In cases where a parent disinherits an adult child, the BC courts will examine the relationship between the parent and child and consider a number of factors, including the reason for the disinheritance. While an application to vary a will is not intended as a tool to award compensation for past mistreatment, the existence and strength of a parent’s moral obligation to provide for an adult independent child can be informed by abandonment, neglect or estrangement between the parent and child.
Estrangement as a reason for disinheritance
On an application to vary a will that disinherits a child, the court will enquire into the role played by the parent in the estrangement or relationship breakdown, and where it is seen to be largely the fault of or at the insistence of the parent – as was the case in J.R. v. J.D.M., 2016 BCSC 2265 – it will likely not negate that parent’s moral obligation to the child, and may even enhance it. Even where the estrangement was based on true facts, and appears logically connected to the disinheritance, the growing trend in BC wills variation case law is to reject estrangement as an objectively sufficient reason to disinherit if the will-maker was jointly or solely responsible for that estrangement.
Disinherited daughter applies to vary her father’s will
The J.R. v. J.D.M. wills variation claim arose after W.F.M. died on August 21, 2012 at the age of 65. He was survived by his second wife, J.D.M., whom he married on May 8, 2004. He and J.D.M. had no children together. The deceased also left two surviving children from his first marriage: J.R. who was born in 1975 and J.N., who was born in 1973. J.D.M. was appointed as the sole executrix and named as the sole beneficiary of W.F.M.’s last will executed on August 17, 2011 (“the Will”). The net value of W.F.M.’s estate was in the range of $725,000-$735,000. W.F.M. did not provide any written statement as to his reasons for disinheriting J.R., either in the Will or at all. J.R. sought a variation of the Will, taking the position that W.F.M. did not act as a judicious parent in disinheriting her. In response to her step-daughter’s claim, J.D.M. argued that any moral obligation W.F.M. may have owed to J.R. was negated by her approximately twenty-year estrangement from her father which she alleged was created and perpetuated by J.R. When the application to vary the will went to trial, J.R. was 41 years old, married, and had a daughter of her own. J.R. and her husband had a comfortable lifestyle and she was not in financial need.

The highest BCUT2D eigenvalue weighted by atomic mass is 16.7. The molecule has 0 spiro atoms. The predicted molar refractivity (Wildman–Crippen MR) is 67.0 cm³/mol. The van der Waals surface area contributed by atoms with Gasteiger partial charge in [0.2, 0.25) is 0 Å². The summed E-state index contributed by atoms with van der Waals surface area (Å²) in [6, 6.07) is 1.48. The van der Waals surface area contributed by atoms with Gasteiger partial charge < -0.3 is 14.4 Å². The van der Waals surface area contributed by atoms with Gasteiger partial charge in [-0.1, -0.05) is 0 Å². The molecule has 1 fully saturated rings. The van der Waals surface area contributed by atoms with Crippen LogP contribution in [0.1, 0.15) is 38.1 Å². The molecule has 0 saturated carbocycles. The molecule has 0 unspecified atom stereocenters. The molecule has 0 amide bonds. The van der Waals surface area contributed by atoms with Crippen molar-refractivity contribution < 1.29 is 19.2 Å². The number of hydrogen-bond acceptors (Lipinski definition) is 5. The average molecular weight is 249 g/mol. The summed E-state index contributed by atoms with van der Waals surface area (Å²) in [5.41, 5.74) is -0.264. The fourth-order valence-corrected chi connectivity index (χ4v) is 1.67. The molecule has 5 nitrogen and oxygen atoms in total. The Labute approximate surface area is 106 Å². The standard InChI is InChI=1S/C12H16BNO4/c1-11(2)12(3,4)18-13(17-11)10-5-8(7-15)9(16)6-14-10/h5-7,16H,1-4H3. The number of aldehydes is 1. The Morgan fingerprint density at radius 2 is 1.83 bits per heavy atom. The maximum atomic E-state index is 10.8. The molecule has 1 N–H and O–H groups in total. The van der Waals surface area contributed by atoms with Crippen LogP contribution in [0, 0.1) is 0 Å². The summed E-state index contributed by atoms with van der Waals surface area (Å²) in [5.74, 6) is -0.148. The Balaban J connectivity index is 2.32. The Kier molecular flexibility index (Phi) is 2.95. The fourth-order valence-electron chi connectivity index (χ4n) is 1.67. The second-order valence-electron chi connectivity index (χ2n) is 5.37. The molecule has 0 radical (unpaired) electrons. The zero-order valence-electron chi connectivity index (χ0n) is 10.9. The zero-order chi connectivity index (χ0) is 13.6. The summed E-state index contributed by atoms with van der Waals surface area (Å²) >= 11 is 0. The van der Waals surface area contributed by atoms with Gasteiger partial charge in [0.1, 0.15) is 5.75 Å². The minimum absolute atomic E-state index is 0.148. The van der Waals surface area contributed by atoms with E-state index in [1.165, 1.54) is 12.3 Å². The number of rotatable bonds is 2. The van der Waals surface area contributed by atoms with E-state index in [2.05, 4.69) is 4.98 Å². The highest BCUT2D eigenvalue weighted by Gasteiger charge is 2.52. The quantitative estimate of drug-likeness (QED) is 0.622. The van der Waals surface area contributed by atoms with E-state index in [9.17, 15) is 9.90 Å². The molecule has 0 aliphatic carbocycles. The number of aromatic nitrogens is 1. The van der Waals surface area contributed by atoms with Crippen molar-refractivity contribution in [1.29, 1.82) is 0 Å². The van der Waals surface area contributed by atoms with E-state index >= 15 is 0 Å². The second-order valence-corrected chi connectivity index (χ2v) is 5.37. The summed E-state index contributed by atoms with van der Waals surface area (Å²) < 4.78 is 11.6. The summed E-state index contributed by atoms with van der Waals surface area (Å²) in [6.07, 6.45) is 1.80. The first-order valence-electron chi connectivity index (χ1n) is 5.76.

Examining the cause of the estrangement between father and daughter